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Related In: Results  -  Collection

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getmorefigures.php?uid=PMC2654724&req=5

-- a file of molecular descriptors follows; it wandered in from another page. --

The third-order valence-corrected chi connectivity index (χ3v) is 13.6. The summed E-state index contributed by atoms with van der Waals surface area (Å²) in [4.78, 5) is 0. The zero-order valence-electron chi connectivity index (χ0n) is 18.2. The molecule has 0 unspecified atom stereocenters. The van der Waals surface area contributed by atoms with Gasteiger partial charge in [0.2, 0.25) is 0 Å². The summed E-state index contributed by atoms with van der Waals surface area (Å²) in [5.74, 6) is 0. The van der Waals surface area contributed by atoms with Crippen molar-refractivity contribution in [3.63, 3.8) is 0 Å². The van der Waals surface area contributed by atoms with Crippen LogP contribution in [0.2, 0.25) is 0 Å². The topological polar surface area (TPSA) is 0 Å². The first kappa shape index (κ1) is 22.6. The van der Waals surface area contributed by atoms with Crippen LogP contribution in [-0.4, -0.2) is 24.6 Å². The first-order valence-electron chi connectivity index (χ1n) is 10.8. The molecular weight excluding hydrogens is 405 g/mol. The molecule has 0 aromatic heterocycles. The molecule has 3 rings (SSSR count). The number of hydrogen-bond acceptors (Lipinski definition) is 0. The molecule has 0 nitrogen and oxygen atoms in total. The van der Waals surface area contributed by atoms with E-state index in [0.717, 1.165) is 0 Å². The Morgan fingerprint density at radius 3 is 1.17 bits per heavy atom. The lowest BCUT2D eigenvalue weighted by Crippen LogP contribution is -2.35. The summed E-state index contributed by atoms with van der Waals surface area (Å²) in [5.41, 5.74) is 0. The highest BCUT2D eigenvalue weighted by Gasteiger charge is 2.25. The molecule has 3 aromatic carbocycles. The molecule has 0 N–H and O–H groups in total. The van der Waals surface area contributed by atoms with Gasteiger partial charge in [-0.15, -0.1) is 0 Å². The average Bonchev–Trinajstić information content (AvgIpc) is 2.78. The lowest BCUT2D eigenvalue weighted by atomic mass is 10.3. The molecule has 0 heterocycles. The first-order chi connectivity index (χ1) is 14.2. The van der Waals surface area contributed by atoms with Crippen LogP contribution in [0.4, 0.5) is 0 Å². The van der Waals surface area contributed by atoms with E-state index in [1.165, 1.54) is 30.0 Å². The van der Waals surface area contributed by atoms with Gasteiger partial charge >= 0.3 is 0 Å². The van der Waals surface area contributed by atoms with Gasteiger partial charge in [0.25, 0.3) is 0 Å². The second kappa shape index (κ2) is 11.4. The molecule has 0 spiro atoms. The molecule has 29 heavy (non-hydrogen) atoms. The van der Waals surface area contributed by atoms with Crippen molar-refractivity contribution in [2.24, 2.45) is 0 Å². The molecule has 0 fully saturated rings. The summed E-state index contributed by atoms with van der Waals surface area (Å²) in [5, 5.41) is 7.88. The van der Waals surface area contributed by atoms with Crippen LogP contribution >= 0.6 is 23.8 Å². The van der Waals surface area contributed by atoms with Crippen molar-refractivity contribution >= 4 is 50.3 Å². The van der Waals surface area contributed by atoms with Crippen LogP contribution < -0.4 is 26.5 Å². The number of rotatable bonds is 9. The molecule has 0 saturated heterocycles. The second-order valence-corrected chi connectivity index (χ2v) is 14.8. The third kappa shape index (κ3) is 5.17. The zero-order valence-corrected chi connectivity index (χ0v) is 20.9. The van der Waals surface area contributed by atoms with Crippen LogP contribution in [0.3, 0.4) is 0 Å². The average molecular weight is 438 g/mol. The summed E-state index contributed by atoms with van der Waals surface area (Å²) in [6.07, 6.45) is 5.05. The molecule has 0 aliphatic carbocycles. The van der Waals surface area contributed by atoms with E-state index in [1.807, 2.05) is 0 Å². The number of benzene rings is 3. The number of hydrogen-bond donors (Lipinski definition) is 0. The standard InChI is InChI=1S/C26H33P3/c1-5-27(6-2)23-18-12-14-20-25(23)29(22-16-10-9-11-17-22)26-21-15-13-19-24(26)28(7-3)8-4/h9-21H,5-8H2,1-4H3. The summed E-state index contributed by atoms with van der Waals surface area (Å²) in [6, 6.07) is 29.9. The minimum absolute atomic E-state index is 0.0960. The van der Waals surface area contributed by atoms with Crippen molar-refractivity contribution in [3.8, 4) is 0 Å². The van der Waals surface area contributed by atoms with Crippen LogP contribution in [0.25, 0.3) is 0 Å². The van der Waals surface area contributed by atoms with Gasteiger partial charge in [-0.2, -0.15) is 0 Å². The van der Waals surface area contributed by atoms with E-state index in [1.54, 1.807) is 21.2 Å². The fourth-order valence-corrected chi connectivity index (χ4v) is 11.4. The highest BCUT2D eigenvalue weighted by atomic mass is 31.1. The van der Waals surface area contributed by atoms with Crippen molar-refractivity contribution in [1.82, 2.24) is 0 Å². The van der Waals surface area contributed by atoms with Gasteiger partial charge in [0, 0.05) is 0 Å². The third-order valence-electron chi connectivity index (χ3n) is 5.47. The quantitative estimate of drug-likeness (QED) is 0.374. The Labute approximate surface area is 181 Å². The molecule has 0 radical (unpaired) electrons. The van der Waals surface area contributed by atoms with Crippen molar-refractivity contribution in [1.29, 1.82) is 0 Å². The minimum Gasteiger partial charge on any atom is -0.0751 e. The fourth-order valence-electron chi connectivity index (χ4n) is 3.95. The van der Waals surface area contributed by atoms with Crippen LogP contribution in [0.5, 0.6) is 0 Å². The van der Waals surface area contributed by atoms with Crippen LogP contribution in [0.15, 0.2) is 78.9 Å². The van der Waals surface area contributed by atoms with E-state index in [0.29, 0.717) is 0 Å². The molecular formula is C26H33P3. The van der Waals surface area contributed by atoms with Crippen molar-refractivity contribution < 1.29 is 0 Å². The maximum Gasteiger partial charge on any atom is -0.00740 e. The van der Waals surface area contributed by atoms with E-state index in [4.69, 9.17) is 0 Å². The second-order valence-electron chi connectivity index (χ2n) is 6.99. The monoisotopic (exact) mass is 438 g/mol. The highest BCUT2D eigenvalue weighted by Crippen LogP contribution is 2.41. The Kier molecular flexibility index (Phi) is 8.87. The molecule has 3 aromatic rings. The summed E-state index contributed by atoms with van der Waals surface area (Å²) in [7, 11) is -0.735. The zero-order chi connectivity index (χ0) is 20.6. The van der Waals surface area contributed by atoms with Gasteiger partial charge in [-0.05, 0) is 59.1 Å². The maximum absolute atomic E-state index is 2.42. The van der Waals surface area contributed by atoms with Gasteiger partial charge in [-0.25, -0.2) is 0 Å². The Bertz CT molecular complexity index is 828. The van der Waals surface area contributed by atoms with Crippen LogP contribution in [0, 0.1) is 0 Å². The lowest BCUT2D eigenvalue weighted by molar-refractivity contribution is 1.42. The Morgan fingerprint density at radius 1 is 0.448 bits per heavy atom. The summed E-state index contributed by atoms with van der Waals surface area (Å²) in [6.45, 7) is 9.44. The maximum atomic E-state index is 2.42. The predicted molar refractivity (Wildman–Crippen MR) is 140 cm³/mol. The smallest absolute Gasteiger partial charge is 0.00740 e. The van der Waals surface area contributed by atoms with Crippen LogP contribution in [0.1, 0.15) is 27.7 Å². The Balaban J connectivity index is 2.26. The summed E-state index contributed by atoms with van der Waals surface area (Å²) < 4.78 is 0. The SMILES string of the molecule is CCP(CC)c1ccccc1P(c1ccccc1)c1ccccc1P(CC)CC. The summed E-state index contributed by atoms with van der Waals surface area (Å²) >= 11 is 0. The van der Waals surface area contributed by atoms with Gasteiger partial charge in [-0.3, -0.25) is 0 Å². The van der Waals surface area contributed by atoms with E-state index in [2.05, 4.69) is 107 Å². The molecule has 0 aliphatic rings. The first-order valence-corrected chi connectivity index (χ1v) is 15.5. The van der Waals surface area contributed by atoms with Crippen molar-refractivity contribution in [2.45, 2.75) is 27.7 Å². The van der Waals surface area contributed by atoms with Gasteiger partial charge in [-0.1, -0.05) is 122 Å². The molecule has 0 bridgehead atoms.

pone-0004932-g003: Long distance EWS-FLI1 binding on GGAA microsatellites results in significant gene expression activation.A. Proportion of EWS-FLI1-bound regions, as compared to the proportion of random regions, around EWS-FLI1 regulated genes. The proportion of EWS-FLI1-bound regions as a function of the distance to the transcription start sites of EWS-FLI1-up or -down regulated genes (solid lines) is shown. As a control, a similar function is indicated for 1500 randomly chosen regions (dashed line). B. Gene Set Enrichment Analysis (GSEA) of genes flanking EWS-FLI1-bound microsatellites. The 94 genes flanking the 80 microsatellites>9R regions (upper panel) as well as the 144 genes flanking the non-microsatellites regions (lower panel) were used as gene set. The expression dataset resulted from previously described EWS-FLI1 inhibition experiments of A673 and SK-N-MC Ewing cell lines [37], [40], ranked using the signal-to-noise algorithm. A strong enrichment of genes flanking EWS-FLI1 bound GGAA microsatellites among EWS-FLI1 up-regulated genes is observed (upper panel). C–F. Regions upstream of EWS-FLI1 up-regulated genes are enriched in GGAA-microsatellites. The number of microsatellites with either 3 to 9 GGAA repeats (grey line) or more than 9 repeats (black line) was calculated for each 1 Kb window from 1 Kb to 1 Mb upstream of the transcription start sites. The numbers of GGAA repeats along DNA are shown for (C) 17000 known genes (control distribution), (D) 582 EWS-FLI1-up-regulated genes, (E) 558 EWS-FLI1-down-regulated genes and (F) 561 genes that are expressed in A673 and SK-N-MC cell lines but not regulated by EWS-FLI1. The control distribution shown in C is also indicated on part D, E and F.